When Can I Retire & How Much Can I Spend To Live A Comfortable Life?
By Jake Withnell, CFP®
A lot of people used to think that 4% was a safe withdrawal rate. If you only withdrew 4% of your retirement savings a year, it would be enough to last at least 30 years. This meant that if you needed $120,000 a year to live comfortably in retirement, you could save up $3 million and be set for life.
But unfortunately, figuring out how much money you need in retirement isn’t this easy. It’s not a straight line formula. You also have to factor in market conditions when you retire, your cost of living, and inflation—all of which are three major factors that greatly impact when you can retire.
Let’s take a closer look at each of these factors now, so you can see how they impact your retirement plans.
How Market Conditions Can Impact Your Retirement
When you’re in the accumulation phase of retirement planning, you’re not withdrawing from your accounts just yet; you’re only adding money. During this phase, the sequence of market returns doesn’t matter as much. You can have a mix of good years and bad years over a 10 or 15 year period and your returns will be the same overall because you didn’t withdraw any money during that time.
But when you finally retire and start taking withdrawals, sequence of returns begins to matter. If you experience a few bad years at the beginning of retirement, it could greatly reduce how long your money lasts.
Here’s a chart to show what I mean. (1)
In this chart, you can see that Portfolio A, B, and C all start with the same $1 million balance, and withdraw the same $60,000 a year adjusted 3% annually for inflation. However, each portfolio experiences a different mix of high and low returns over the years. Portfolio A has positive returns in the beginning and ends up with $1.1 million left in the bank at age 90. On the other hand, Portfolio C has a few negative returns in the beginning and ends up running out of money around age 87.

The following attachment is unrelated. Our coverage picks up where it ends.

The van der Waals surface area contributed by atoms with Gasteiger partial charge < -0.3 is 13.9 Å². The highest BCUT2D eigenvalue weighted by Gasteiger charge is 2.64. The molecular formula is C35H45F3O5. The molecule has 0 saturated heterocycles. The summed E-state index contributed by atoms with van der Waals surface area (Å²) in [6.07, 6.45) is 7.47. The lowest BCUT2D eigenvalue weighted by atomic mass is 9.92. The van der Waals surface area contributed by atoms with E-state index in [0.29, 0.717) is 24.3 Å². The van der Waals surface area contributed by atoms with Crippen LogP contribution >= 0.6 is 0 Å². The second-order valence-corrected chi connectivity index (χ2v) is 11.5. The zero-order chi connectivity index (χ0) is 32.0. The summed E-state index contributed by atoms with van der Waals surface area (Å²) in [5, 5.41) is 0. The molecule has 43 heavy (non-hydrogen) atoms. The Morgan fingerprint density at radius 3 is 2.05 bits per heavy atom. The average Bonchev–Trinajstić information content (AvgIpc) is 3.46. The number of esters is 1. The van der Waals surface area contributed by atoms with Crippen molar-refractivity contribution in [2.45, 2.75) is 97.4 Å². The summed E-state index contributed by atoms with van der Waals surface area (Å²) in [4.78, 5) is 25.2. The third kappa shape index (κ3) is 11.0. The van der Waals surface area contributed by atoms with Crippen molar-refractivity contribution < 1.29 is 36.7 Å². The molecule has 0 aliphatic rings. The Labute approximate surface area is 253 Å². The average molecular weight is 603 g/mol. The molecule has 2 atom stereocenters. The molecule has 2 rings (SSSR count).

Depending on your overall expenses in retirement, this math could work out the same way regardless of whether you have a $1 million nest egg or a $5 million nest egg.
The moral of the story? Even if you have a rough idea of how much you need to retire comfortably, you could still run out of money prematurely if you retire in a bear market and don’t have a proper cash flow plan in place. That’s why it’s critical to meet with a financial advisor who can stress test your portfolio and run various what-if scenarios to ensure your retirement assets will last even through the most turbulent of times.
How Cost of Living Can Impact Retirement
Have you thought about where you’ll live once you retire? Will you stay in your current city or relocate somewhere new and exciting? The cost of living in Portland is about 30.8% higher (2) than the U.S. average and around 18% higher (3) than other cities in Oregon. Retire to Honolulu, Hawaii, and your cost of living would be about 77% higher than the U.S. and 46% higher than Portland.
See what I’m getting at here?
Where you choose to live in retirement matters. It plays a major role in how much money you’ll need to live comfortably. That’s not to say you should move to an area with a lower cost of living as soon as you retire—you also need to factor in which location will make you happy and keep you active. But if you choose an area with a higher cost of living, it is important to factor these costs into your retirement planning.